Posts Tagged ‘friends’
Lately, a new favorite pastime of certain organizations, groups, and vocal critics seems to be directing their vitriol at the TV show Friends. And yet repeats of the show have never been more popular—even creating demand for a cast reunion special in 2021 and a current national touring exhibit of popular Friends sets, including Central Perk and Monica’s and Rachel’s apartment.
I acknowledge that during the show’s run from September 22, 1994, to May 6, 2004 (during which it eclipsed any kind of ratings that could be had today via streaming outlets), the series had some very vocal—and somewhat deserved—criticism. Just as most forms of art do. Whether today’s loudest critics want to admit it or not, the TV show Friends is a form of art. Actors. Writers. Directors. Costumers. Set decorators. Crew members. A group of creative people came together to produce (say it aloud with me) entertainment.
As a very overweight, closeted young gay man in the 90s, I sometimes bristled at fat jokes made at the expense of morbidly obese Monica during the show’s flashback sequences. Just as I would cower when seeing scenes depicting characters Joey and Ross losing their minds over being perceived as “gay” after mistakenly falling asleep next to one another.
But you know what? Even through my winces, I was laughing. Because I was seeing aspects of myself on screen. Whether anyone today wants to admit it or not, Ross being married to a lesbian (a storyline played out over the course of the series) was groundbreaking in those days and can even be credited with making the entertainment climate more receptive to shows like Will & Grace and others.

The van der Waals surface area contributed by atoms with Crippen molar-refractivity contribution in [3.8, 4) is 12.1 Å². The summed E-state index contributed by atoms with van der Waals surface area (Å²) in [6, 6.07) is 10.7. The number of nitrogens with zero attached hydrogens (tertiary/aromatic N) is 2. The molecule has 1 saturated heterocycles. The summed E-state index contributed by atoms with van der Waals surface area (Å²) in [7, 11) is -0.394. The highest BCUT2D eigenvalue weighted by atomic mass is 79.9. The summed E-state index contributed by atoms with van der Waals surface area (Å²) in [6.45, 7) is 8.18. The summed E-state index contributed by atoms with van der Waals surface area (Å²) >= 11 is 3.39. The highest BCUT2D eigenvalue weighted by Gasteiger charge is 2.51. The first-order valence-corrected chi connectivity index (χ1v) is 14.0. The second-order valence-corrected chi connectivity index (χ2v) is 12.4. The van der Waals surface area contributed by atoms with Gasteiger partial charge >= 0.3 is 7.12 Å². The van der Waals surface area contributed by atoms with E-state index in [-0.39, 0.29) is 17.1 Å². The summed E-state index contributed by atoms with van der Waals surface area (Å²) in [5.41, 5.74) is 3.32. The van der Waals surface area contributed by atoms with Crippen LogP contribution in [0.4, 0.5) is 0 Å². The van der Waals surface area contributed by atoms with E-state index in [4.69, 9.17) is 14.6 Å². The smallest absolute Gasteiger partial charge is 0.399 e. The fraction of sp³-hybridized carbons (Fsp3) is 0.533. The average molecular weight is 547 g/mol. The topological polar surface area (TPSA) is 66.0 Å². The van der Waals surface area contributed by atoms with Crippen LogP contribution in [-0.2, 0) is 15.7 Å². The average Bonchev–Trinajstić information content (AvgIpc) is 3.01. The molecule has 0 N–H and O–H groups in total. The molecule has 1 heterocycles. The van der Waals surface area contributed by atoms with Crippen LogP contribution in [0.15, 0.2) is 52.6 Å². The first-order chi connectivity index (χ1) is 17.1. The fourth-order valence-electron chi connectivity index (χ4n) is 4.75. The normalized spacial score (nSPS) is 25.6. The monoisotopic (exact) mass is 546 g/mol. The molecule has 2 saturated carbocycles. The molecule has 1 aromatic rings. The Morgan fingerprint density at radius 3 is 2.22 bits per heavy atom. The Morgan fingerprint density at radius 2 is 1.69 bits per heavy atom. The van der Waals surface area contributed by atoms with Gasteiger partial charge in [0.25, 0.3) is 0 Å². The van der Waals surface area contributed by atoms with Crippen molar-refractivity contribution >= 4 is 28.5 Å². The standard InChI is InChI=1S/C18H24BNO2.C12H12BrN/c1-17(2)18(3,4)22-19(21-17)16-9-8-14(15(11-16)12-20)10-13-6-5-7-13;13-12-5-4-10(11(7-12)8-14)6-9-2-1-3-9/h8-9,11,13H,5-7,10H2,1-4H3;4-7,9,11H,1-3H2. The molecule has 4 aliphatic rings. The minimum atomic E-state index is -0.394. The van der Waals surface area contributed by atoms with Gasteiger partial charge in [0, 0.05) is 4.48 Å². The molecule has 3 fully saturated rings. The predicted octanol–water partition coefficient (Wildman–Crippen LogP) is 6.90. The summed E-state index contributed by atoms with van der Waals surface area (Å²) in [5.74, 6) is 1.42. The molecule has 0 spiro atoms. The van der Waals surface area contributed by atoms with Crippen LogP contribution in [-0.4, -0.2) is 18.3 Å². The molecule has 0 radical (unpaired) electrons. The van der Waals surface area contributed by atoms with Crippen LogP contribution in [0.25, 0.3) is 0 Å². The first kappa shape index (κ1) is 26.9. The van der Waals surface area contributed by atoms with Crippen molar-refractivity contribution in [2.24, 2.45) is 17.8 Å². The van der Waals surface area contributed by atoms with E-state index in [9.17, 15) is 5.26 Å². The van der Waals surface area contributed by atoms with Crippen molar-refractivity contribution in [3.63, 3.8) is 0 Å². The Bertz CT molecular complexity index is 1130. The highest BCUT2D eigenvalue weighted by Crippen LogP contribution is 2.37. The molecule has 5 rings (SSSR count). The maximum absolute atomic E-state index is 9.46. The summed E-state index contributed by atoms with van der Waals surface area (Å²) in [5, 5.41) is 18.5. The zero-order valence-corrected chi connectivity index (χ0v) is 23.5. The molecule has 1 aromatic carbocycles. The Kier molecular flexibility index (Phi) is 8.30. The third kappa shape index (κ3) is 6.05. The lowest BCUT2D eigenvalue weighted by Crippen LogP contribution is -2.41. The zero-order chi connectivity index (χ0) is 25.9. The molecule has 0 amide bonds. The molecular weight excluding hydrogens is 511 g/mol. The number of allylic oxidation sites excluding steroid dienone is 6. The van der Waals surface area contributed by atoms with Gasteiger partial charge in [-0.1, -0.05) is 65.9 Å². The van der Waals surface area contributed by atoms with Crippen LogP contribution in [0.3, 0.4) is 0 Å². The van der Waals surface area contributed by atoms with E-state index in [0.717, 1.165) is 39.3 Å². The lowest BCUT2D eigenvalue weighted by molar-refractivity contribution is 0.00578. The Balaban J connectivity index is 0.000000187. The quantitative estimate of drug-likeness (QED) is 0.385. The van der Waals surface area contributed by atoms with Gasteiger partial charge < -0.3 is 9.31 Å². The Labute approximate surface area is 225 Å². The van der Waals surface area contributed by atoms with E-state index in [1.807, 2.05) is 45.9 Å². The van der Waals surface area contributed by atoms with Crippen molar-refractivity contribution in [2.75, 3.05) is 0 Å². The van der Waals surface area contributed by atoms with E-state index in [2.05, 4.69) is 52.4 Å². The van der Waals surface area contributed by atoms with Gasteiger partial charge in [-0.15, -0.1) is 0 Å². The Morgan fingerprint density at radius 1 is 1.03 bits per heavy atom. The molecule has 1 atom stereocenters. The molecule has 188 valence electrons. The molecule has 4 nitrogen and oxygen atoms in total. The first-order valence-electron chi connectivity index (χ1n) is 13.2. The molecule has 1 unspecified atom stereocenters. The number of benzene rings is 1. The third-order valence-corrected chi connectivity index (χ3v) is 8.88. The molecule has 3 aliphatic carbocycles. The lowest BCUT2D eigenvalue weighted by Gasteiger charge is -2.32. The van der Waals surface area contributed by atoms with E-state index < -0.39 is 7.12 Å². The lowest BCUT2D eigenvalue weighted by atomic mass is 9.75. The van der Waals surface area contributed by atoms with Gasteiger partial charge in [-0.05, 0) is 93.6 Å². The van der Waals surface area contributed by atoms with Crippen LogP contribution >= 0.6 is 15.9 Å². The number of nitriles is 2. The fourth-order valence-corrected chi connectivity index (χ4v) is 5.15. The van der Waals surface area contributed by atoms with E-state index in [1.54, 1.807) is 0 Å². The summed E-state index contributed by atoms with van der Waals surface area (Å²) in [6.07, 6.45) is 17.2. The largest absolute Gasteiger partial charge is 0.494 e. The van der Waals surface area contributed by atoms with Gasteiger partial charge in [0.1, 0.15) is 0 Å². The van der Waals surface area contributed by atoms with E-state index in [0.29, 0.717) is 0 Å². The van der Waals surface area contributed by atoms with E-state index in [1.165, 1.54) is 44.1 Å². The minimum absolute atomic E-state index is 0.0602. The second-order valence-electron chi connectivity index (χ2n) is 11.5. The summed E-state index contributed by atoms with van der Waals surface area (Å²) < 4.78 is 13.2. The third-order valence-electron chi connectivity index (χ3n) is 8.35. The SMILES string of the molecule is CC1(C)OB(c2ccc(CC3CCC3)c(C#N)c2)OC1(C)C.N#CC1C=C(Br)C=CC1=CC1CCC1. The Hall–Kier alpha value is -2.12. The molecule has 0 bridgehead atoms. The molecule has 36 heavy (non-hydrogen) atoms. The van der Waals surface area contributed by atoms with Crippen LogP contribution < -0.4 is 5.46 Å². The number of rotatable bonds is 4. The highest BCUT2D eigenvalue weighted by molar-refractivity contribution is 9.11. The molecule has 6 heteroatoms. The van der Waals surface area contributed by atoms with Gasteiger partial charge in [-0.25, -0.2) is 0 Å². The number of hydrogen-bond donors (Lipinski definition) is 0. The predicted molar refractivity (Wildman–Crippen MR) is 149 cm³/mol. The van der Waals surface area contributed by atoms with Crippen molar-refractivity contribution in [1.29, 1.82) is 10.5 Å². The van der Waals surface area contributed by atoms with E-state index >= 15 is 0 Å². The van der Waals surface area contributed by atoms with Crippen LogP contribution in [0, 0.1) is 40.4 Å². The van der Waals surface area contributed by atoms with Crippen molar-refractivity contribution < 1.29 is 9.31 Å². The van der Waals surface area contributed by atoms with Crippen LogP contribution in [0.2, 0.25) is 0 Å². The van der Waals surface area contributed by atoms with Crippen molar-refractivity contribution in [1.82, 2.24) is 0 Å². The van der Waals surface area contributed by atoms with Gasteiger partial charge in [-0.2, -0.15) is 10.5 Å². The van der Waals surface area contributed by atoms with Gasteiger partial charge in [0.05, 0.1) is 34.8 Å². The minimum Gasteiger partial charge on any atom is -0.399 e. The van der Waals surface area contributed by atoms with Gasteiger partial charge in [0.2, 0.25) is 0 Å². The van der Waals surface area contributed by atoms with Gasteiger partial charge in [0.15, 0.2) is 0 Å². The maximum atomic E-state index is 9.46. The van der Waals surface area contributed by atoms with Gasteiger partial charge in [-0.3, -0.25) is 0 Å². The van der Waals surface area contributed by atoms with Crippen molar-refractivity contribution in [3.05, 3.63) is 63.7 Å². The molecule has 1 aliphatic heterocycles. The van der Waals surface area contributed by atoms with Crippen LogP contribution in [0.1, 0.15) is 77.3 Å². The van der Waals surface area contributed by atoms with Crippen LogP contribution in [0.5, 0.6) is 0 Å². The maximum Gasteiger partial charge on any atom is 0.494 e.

Was Friends’ depiction of certain ideas or situations perfect? No. Could the show have had more regular cast members of different ethnicities and identities? Definitely. But for the time frame, the show ran during, the creatives behind the series were likely doing the best they knew how to.
While it can be helpful, moving forward, to look back and find ways to evolve in all aspects of society, to lay criticism on artists and fans as if we should have been culturally aware of the standards in 2023 during the 1990s is not helpful. Aren’t we all doing the best we know how to—then and now? Instead of lambasting me and other devout fans of Friends or other shows, why not create something yourselves? Something we can love and applaud along with you.
No one has a time machine (trust me, I’d have used it several times by now for all sorts of reasons). We can’t go back and change anything. So to humiliate people for loving something from their past, something that might have given them solace and hope (say, for instance, someone like me—again, a very overweight, closeted young gay man who was told I could not “come out” at work unless I wanted to be fired, and that I would never find romance because of my size) doesn’t manifest positive change. It often creates an atmosphere of guilt, shame, and toxicity.